Home Property Features A Galway gem

A Galway gem

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Dee Noone talks about her family home

Dee Noone, her husband Evan and their twin sons Sam and Freddie live in an 1800’s cottage with an extension in Galway. Ms Noone had been living in Dublin for a number of years when she met her husband and they decided to move back to Galway.

They bought a small cottage in 2012 and lived there for four years before renovating and extending in 2016. The old cottage was modernised and they wanted to build a new extension that had a completely different feel to the existing cottage. Storage, an extra bathroom and an open plan kitchen/dining area were at the top of their agenda. Dee wanted to keep the front of the home ‘traditional,’ while the extension is contemporary and modern. The cottage still holds its original charm and has quirky features throughout.

“The inspiration (for the house)came from the house itself. I wanted to keep the original traditional feeling of cosiness and the character of the cottage. And the extension to feel new and contemporary rather than trying to recreate,” said Dee Noone.

“We achieved this by the use of colour, putting traditional greens and warm colours in the cottage, and more contemporary like navy’s and black in the extension. Fixtures and fittings help with this also. We used the one flooring throughout the whole home to pull the extension & original space together. I also find social media such as Pinterest & Instagram great for getting different ideas,” she added.

An Art & Design graduate from GMIT, Deirdre has spent her career working for companies such as H&M, Topshop and Brown Thomas creating seasonal visual displays. In recent years, Dee has turned her focus to Interior Design. She runs her own Interior Design business entitled Yellow Gate Design; the company offers services including room remodelling, design conceptualisation, space planning, furniture and artwork sourcing as well as accessories and soft furnishings.

In terms of the favourite part of her home?

“There’s different elements depending on what time of year! In the winter I love our living room in the cottage, the stove & window seat make it very cosy & a nice place to snuggle up in the evening. During the summer I love the kitchen as its open & bright. Whether its opening out the double doors into the garden or having a gang piled in around kitchen bench, the room is just a really nice place to be and that’s what you ultimately try to achieve with every room,” enthused Ms Noone.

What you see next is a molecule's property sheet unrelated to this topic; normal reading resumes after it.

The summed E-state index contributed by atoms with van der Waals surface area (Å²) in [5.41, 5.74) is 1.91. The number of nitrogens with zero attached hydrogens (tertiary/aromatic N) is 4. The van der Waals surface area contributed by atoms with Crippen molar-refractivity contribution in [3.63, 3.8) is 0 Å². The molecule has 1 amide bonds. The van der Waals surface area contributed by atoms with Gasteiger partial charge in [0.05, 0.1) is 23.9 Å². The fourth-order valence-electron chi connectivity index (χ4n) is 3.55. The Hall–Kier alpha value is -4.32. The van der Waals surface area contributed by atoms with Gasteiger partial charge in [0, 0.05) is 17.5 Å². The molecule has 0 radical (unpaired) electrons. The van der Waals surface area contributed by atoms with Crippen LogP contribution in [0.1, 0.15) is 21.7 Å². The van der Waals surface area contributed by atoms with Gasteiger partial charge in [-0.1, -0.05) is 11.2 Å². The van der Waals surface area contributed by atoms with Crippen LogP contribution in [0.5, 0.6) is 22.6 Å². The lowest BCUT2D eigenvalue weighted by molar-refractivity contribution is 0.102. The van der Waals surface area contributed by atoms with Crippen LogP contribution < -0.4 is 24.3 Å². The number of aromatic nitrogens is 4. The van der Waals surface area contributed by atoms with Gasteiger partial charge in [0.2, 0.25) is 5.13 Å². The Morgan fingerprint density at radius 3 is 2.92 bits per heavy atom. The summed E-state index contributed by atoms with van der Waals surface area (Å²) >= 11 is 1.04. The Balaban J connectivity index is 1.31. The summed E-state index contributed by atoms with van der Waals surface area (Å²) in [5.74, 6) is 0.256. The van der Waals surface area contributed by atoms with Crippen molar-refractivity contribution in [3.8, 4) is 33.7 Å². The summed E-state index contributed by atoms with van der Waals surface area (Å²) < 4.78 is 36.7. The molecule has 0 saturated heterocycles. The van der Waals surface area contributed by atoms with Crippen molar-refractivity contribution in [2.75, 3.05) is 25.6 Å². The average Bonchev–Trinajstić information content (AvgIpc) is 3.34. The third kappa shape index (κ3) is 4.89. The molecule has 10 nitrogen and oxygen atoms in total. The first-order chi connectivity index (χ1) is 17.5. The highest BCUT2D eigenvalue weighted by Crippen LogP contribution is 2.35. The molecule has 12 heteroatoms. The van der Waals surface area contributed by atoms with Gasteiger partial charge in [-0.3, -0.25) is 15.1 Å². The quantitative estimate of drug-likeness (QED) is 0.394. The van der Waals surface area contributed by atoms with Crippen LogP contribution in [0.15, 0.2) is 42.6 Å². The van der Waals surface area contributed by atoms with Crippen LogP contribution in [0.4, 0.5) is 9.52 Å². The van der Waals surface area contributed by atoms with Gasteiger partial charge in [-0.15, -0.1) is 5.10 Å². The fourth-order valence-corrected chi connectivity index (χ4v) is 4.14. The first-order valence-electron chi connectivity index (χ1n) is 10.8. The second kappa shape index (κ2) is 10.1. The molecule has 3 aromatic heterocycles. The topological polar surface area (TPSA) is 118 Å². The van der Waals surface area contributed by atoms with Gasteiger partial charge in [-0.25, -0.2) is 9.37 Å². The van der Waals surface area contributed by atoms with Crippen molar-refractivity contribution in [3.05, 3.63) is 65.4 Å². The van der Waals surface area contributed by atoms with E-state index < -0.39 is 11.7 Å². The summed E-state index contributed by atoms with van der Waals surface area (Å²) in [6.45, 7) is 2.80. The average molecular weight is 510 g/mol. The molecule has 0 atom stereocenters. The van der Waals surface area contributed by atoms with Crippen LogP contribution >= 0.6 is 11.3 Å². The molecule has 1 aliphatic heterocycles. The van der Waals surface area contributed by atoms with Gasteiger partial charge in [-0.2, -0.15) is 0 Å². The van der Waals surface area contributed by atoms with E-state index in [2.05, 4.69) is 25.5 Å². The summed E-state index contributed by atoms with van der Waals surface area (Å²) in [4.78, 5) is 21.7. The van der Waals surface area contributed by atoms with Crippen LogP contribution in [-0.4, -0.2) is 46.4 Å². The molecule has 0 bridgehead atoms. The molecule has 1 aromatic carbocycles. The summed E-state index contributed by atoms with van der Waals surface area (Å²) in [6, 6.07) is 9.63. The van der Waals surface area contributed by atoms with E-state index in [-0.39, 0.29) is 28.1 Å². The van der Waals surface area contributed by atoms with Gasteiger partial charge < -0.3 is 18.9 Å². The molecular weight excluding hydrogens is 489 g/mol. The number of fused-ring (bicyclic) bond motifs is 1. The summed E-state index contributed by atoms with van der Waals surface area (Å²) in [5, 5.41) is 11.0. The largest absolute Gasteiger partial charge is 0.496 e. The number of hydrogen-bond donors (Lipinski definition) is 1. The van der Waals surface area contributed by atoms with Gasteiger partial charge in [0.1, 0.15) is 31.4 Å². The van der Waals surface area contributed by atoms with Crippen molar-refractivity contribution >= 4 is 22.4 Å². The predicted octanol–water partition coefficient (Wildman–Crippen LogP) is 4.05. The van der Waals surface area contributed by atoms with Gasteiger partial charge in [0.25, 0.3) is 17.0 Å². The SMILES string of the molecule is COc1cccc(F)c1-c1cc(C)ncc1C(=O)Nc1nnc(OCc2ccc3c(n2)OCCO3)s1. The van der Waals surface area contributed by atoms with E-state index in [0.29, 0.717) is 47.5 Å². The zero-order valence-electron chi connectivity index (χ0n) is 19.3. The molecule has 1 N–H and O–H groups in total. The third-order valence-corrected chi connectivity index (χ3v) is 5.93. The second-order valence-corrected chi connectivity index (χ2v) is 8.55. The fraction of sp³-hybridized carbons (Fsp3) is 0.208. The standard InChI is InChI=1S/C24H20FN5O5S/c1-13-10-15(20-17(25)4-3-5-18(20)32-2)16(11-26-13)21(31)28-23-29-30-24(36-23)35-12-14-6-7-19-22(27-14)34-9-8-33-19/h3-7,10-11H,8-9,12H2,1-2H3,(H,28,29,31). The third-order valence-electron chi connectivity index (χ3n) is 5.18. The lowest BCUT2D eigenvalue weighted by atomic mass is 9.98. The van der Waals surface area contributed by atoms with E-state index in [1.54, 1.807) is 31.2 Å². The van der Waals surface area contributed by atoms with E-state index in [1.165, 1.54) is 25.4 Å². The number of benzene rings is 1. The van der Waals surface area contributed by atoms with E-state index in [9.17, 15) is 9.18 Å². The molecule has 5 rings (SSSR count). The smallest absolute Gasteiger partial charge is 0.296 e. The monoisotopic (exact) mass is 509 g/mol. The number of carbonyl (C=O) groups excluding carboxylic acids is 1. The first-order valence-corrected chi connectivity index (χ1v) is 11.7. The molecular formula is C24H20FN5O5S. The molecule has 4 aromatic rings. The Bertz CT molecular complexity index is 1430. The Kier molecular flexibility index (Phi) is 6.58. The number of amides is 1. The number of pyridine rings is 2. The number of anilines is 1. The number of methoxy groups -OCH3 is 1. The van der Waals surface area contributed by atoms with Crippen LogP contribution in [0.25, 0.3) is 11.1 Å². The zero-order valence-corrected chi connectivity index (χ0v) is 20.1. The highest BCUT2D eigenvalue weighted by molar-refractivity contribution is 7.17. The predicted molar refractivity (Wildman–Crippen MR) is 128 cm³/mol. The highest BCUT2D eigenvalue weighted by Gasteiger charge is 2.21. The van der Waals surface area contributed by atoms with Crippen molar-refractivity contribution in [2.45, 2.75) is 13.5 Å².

Having undertaken such a project, what advice would Dee offer to anyone who is about to embark on such work?

“I would definitely say to live in the existing space for a while before undertaking any work. It gives you time to think about how your home needs to work for you. What you feel is missing, and what it is you need to create your dream space. We lived here for four years before doing the renovation, and by the time we got an architect on board we were very clear on what we wanted to achieve.

“The other thing I would say is have your design elements clear from the start and include any particular building work needed for it in the builders tender. The more prepared you are with specifics you want, will mean no changes later on and the job in on budget,” she imparted.

As to whether or not the cottage is their forever home?
“We absolutely love it here. Its a great area with a spacious country feel, yet its right on the outskirts of town so the location is perfect. I really enjoyed the whole process, most people find it stressful but I wouldn’t mind tackling something again. This place is a little gem and I cant imagine we’ll stumble across something much better but, I always loved the idea of renovating an old farmhouse so never say never!!

“The project ran pretty smoothly so there was no major issues. This was helped by being very clear from the get go on budget, and by not deviating from the plans. There were smaller issues that you will always stumble upon with a house that is 200 years old, but thankfully nothing too serious. Robust plans from your architect and an detailed tender document means everyone is clear on what is required from the start,” concluded Dee Noone.